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Comment A History of Water Diplomacy in the Middle East (Score 5, Interesting) 228

Ok. Seriously. There is a problem, but there are solutions too. Water conflicts have been around for a long time now in the Middle East since the beginning of civilization tiself.
4500 years ago, the control of irrigation canals vital to survival was the source of conflict between the states of Umma and Lagash in the ancient Middle East. 2700 years ago, Assurbanipal, King of Assyria from 669 to 626 B.C., seized control of wells as part of his strategic warfare against Arabia. In the modern era, the Jordan River Basin has been the scene of a wide variety of water disputes. In the 1960s, Syria tried to divert the headwaters of the Jordan away from Israel, leading to air strikes against the diversion facilities. The 1967 war in the Middle East resulted in Israel winning control of all of the headwaters of the Jordan as well as the groundwater of the West Bank. In these cases, water was certainly an important factor in both pre- and post-1967 border disputes.
But contrast this to cases in Africa, like the Okavango delta (the world's largest inland delta) which through a negotiation by Angola, Botswana and Namibia has received a fresh lease of life. I think the key is how likely countries are to negotiate rather than go to war. The current Middle East does not seem like a place where cooperation can or will replace conflict.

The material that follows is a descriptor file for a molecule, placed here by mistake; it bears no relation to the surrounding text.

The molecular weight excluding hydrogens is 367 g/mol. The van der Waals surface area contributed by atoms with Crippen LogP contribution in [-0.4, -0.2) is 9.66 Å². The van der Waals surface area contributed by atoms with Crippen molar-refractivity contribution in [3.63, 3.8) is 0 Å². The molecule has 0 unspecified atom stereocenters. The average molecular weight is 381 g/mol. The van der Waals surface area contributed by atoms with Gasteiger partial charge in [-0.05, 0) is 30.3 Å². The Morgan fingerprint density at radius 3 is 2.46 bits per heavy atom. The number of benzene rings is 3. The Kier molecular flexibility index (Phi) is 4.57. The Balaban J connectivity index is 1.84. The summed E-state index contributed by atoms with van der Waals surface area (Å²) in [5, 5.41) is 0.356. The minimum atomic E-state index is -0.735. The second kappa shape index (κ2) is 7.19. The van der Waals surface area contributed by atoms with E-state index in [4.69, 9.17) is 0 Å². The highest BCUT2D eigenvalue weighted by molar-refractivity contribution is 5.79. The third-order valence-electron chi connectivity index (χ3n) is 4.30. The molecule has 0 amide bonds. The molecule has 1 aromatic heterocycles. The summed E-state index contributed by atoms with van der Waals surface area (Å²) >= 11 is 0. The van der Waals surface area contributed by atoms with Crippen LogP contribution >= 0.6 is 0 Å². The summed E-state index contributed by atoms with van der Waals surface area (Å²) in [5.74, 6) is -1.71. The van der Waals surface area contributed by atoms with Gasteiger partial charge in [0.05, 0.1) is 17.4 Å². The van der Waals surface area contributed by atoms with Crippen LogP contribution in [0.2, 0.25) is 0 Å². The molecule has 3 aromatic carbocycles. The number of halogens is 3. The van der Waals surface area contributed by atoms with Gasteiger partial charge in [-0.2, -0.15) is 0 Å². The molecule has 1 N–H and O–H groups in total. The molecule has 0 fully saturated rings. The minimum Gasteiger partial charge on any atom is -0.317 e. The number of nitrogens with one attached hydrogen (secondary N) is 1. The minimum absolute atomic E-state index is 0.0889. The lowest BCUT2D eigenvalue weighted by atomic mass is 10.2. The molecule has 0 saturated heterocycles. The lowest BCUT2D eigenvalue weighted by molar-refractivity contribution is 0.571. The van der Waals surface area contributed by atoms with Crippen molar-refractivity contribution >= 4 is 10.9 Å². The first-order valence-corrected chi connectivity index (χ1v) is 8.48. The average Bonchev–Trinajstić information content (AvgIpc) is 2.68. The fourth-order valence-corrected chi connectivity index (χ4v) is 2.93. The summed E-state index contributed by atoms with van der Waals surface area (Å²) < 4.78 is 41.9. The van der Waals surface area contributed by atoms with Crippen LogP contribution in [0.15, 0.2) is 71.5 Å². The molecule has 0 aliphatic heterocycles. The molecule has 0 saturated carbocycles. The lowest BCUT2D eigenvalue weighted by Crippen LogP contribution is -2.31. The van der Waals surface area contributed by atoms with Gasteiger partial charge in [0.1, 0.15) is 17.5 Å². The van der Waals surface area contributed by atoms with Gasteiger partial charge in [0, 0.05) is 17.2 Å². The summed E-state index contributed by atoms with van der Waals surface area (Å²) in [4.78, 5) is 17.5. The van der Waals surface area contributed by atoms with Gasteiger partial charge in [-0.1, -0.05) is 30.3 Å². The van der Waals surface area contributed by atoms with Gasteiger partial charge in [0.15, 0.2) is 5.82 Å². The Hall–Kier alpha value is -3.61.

Comment Re:Batch (Score 3, Insightful) 318

^ This, I would agree with.
COBOL is not a great programming language, and people who are experts in it are NOT good programmers per se. It definitely worked well back in the days, and we should appreciate its use, but let us not let nostalgia tinge the garbage that was useful a long time ago, and now just sits there as the elephant that no one cares to move around, gently tended by the cheap Asian labour... and has no exploits because it doesn't really move around a lot.

Comment If a technology is outdated, outsource it. (Score 5, Interesting) 318

Yup. I was hired into one of those mainframe companies that worked with COBOL and JCL. The work was the most menial of works I had ever done(after they trained me for 6 months in it).
The financial sector, the lumbering dinosaur that accepts change only when they have no other option, and the ones maintaining decades-old mainframes really have no incentive to change technologies at the moment. It's easier to just outsource the maintenance and servicing of the mainframes. There are enough of coders (like in the company I joined) in developing countries across the world who would gladly take it up.
From my experience, there is little development happening any more. I think the day when they run out of people who want to this crappy menial job (which is never) is the day COBOL will go extinct.

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